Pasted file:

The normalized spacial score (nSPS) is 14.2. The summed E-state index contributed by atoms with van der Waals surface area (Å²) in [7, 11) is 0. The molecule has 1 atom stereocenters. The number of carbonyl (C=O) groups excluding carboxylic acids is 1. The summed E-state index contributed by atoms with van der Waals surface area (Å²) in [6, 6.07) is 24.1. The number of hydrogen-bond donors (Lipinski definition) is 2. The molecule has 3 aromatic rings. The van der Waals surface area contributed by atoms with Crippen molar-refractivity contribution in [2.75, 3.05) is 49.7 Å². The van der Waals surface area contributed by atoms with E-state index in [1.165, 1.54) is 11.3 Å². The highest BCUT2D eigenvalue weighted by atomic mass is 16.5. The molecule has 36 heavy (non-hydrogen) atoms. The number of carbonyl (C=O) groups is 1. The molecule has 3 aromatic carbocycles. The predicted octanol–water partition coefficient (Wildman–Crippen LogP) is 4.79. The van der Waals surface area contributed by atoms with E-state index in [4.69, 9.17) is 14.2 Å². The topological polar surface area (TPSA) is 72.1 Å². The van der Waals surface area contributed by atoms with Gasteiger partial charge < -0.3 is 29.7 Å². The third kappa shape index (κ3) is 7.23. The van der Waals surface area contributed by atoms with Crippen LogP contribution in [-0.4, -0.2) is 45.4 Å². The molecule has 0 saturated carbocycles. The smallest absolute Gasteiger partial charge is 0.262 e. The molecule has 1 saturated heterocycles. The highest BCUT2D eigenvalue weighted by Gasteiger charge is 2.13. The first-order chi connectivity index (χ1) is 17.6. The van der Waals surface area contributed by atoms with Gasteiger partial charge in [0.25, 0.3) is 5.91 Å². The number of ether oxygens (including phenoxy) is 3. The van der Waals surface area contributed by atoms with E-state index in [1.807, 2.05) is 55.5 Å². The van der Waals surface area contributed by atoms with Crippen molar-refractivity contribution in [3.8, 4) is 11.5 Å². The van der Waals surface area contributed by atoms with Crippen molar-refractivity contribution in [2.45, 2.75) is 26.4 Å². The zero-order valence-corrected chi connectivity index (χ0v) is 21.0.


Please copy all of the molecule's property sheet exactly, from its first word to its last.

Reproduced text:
The normalized spacial score (nSPS) is 14.2. The summed E-state index contributed by atoms with van der Waals surface area (Å²) in [7, 11) is 0. The molecule has 1 atom stereocenters. The number of carbonyl (C=O) groups excluding carboxylic acids is 1. The summed E-state index contributed by atoms with van der Waals surface area (Å²) in [6, 6.07) is 24.1. The number of hydrogen-bond donors (Lipinski definition) is 2. The molecule has 3 aromatic rings. The van der Waals surface area contributed by atoms with Crippen molar-refractivity contribution in [2.75, 3.05) is 49.7 Å². The van der Waals surface area contributed by atoms with E-state index in [1.165, 1.54) is 11.3 Å². The highest BCUT2D eigenvalue weighted by atomic mass is 16.5. The molecule has 36 heavy (non-hydrogen) atoms. The number of carbonyl (C=O) groups is 1. The molecule has 3 aromatic carbocycles. The predicted octanol–water partition coefficient (Wildman–Crippen LogP) is 4.79. The van der Waals surface area contributed by atoms with E-state index in [4.69, 9.17) is 14.2 Å². The topological polar surface area (TPSA) is 72.1 Å². The van der Waals surface area contributed by atoms with Gasteiger partial charge < -0.3 is 29.7 Å². The third kappa shape index (κ3) is 7.23. The van der Waals surface area contributed by atoms with Crippen LogP contribution in [-0.4, -0.2) is 45.4 Å². The molecule has 0 saturated carbocycles. The smallest absolute Gasteiger partial charge is 0.262 e. The molecule has 1 saturated heterocycles. The highest BCUT2D eigenvalue weighted by Gasteiger charge is 2.13. The first-order chi connectivity index (χ1) is 17.6. The van der Waals surface area contributed by atoms with Gasteiger partial charge in [0.25, 0.3) is 5.91 Å². The number of ether oxygens (including phenoxy) is 3. The van der Waals surface area contributed by atoms with E-state index in [1.807, 2.05) is 55.5 Å². The van der Waals surface area contributed by atoms with Crippen molar-refractivity contribution in [3.8, 4) is 11.5 Å². The van der Waals surface area contributed by atoms with Crippen molar-refractivity contribution in [2.45, 2.75) is 26.4 Å². The zero-order valence-corrected chi connectivity index (χ0v) is 21.0.